Team New Zealand continued their promising form in the America's Cup practice races on Thursday, while two of the challengers failed to front.
Peter Burling had the edge on Jimmy Spithill and Luna Rossa in the first skirmish and held a lead of more than 30 seconds after two legs when the trial ended.
Team New Zealand trailed in the second "race" of the day before finding some extra speed to chase down the Italians, again holding the initiative when the session finished. The third sortie was more clear cut, with the European team pulling the pin early on the first beat, after being completely outfoxed at the start, as the local boat sailed off into the distance.
Not too much can be read into things at this stage, but the Kiwi boat displayed good straight-line speed and the team looked confident in their manoeuvres, which will please the Team New Zealand hierarchy.
Things won't be so positive over at INEOS Team UK, after the British yacht again failed to front. Sir Ben Ainslie's team didn't take part on Tuesday after an issue with their mast, which saw them towed back to base, and work was ongoing yesterday on Britannia.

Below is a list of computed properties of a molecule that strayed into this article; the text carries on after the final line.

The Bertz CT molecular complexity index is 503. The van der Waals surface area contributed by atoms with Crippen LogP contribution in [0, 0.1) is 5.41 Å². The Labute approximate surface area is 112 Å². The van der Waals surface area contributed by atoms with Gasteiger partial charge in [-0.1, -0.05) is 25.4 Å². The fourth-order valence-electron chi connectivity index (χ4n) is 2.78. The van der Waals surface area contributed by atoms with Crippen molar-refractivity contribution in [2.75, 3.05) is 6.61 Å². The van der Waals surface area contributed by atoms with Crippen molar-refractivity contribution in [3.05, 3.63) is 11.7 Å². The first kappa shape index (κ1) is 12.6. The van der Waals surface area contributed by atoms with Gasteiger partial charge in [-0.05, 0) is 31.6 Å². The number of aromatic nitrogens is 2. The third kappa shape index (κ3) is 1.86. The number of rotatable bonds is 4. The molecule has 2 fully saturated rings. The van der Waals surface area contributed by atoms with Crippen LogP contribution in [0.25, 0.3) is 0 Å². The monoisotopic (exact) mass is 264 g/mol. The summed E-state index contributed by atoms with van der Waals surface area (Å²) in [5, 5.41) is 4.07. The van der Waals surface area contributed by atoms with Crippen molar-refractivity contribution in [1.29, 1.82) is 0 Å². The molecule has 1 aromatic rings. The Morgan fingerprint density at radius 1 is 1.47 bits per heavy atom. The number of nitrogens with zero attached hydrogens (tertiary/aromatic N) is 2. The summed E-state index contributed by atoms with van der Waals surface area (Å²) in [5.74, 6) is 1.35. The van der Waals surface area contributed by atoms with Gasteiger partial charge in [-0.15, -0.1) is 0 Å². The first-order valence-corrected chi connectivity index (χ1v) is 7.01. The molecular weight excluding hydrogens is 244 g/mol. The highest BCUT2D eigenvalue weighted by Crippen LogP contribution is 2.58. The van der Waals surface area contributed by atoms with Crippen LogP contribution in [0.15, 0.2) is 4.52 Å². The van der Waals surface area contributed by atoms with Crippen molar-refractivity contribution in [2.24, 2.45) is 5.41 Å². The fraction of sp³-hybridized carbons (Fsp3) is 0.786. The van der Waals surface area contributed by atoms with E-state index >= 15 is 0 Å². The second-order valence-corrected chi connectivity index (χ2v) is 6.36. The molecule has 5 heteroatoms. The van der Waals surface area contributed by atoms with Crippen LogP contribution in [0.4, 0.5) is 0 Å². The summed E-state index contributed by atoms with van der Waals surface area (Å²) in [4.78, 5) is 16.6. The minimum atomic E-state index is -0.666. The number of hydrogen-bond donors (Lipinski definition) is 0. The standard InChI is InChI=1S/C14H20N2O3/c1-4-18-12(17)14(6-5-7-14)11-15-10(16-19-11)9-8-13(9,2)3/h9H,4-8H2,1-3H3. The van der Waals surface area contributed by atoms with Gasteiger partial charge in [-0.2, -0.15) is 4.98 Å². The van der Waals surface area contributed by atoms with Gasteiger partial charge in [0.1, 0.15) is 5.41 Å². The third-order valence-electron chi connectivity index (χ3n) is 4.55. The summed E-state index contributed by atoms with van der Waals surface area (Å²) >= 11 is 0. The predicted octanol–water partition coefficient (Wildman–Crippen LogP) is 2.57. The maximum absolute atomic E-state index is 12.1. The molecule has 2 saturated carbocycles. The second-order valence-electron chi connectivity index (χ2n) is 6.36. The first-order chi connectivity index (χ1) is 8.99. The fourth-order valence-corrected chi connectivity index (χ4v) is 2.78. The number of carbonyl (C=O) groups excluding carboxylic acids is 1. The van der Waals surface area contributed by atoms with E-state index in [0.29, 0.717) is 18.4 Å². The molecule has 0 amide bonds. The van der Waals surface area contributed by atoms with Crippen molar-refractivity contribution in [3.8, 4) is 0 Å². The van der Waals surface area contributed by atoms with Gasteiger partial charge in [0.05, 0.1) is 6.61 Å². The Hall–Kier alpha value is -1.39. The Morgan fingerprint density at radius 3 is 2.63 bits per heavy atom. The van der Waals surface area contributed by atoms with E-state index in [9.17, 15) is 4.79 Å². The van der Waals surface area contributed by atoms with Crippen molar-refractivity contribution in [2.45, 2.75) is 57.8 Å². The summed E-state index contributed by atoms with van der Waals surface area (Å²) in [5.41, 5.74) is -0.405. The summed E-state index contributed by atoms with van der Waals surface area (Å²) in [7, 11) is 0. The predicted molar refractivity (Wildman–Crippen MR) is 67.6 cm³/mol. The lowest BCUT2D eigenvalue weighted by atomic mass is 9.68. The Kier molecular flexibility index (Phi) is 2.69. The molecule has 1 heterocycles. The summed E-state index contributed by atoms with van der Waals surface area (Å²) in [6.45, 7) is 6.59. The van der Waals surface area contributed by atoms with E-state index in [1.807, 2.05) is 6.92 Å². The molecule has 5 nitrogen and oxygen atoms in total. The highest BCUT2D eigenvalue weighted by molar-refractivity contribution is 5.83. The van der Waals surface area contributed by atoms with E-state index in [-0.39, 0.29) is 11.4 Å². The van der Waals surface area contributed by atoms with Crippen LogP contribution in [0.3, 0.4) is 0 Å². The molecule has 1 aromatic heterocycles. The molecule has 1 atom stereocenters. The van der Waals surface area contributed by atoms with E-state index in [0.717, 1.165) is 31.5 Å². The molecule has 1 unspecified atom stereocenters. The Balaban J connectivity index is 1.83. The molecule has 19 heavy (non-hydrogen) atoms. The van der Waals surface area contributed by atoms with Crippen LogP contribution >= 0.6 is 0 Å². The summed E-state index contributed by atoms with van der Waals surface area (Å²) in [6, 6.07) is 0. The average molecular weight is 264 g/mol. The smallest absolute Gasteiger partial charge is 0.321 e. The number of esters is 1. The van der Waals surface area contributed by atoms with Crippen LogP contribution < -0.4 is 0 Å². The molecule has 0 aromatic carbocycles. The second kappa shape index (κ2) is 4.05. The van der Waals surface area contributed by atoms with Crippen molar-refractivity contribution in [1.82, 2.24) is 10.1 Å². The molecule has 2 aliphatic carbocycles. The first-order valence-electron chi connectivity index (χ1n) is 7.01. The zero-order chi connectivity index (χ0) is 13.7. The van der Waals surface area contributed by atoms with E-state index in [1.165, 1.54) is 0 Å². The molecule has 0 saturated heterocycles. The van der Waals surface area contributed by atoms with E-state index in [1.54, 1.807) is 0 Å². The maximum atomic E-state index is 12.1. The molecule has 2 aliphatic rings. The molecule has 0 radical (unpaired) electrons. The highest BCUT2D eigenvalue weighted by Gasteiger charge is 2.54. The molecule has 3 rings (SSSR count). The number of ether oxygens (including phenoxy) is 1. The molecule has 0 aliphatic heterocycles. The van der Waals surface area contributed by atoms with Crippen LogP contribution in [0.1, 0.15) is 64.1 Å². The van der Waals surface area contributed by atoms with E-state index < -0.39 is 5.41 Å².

American Magic was also a non-starter on Thursday. They had impressed on Tuesday, with helmsman Dean Barker displaying some adept handling and confidence in tight situations, but some unspecified issues with Patriot meant they couldn't take part today. Both syndicates will be racing the clock to be part of tomorrow's official practice session and look unlikely starters.
Team New Zealand made a solid start on Thursday. The practice was delayed for more than an hour by blustery winds but once it got underway Burling gained the edge over the Italians off the start, after some jousting with Luna Rossa.
Te Rehutai maintained its advantage on the first upwind beat and held a 37-second advantage at the second mark, when the first practice race ceased.
The action again took place on Racecourse E, which is the most isolated of the five options, in the east of Auckland off Bucklands Beach.
It is subject to a definite wind bias and affected by the tides more than other courses, so it's difficult to glean too much insight.
Still, it was a heartening performance from Team New Zealand, considering their lack of time on the water in their second boat. The crew have had just over a fortnight of training on Te Rehutai, which was only launched a month ago.
They appear to be ahead of the curve already, in only the second day we have seen the AC75s going head-to-head on Auckland harbour.
However, the challengers will have the benefit of the elongated Prada Cup in January and February, so have time on their side.
Trials continue today, ahead of the America's Cup World Series, which begins next Thursday.
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